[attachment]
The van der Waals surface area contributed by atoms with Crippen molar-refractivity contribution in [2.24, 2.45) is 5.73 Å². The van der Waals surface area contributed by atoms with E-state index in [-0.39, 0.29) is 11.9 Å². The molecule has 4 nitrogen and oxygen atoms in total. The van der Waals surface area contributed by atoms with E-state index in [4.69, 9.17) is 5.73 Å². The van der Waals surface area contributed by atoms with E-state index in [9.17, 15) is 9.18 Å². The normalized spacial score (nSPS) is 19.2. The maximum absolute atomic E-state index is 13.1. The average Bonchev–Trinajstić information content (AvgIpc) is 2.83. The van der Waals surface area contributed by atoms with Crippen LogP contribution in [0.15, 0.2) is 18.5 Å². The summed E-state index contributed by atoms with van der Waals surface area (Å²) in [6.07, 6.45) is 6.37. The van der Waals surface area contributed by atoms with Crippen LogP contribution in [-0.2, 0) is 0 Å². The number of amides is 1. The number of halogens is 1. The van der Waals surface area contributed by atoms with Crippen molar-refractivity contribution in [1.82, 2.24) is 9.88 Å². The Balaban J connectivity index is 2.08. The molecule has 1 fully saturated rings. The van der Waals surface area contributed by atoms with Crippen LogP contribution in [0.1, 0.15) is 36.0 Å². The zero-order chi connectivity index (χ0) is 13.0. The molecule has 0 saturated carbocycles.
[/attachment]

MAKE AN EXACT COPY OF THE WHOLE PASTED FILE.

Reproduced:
The van der Waals surface area contributed by atoms with Crippen molar-refractivity contribution in [2.24, 2.45) is 5.73 Å². The van der Waals surface area contributed by atoms with E-state index in [-0.39, 0.29) is 11.9 Å². The molecule has 4 nitrogen and oxygen atoms in total. The van der Waals surface area contributed by atoms with E-state index in [4.69, 9.17) is 5.73 Å². The van der Waals surface area contributed by atoms with E-state index in [9.17, 15) is 9.18 Å². The normalized spacial score (nSPS) is 19.2. The maximum absolute atomic E-state index is 13.1. The average Bonchev–Trinajstić information content (AvgIpc) is 2.83. The van der Waals surface area contributed by atoms with Crippen LogP contribution in [0.15, 0.2) is 18.5 Å². The summed E-state index contributed by atoms with van der Waals surface area (Å²) in [6.07, 6.45) is 6.37. The van der Waals surface area contributed by atoms with Crippen LogP contribution in [-0.2, 0) is 0 Å². The number of amides is 1. The number of halogens is 1. The van der Waals surface area contributed by atoms with Crippen molar-refractivity contribution in [1.82, 2.24) is 9.88 Å². The Balaban J connectivity index is 2.08. The molecule has 1 fully saturated rings. The van der Waals surface area contributed by atoms with Crippen LogP contribution in [0.1, 0.15) is 36.0 Å². The zero-order chi connectivity index (χ0) is 13.0. The molecule has 0 saturated carbocycles.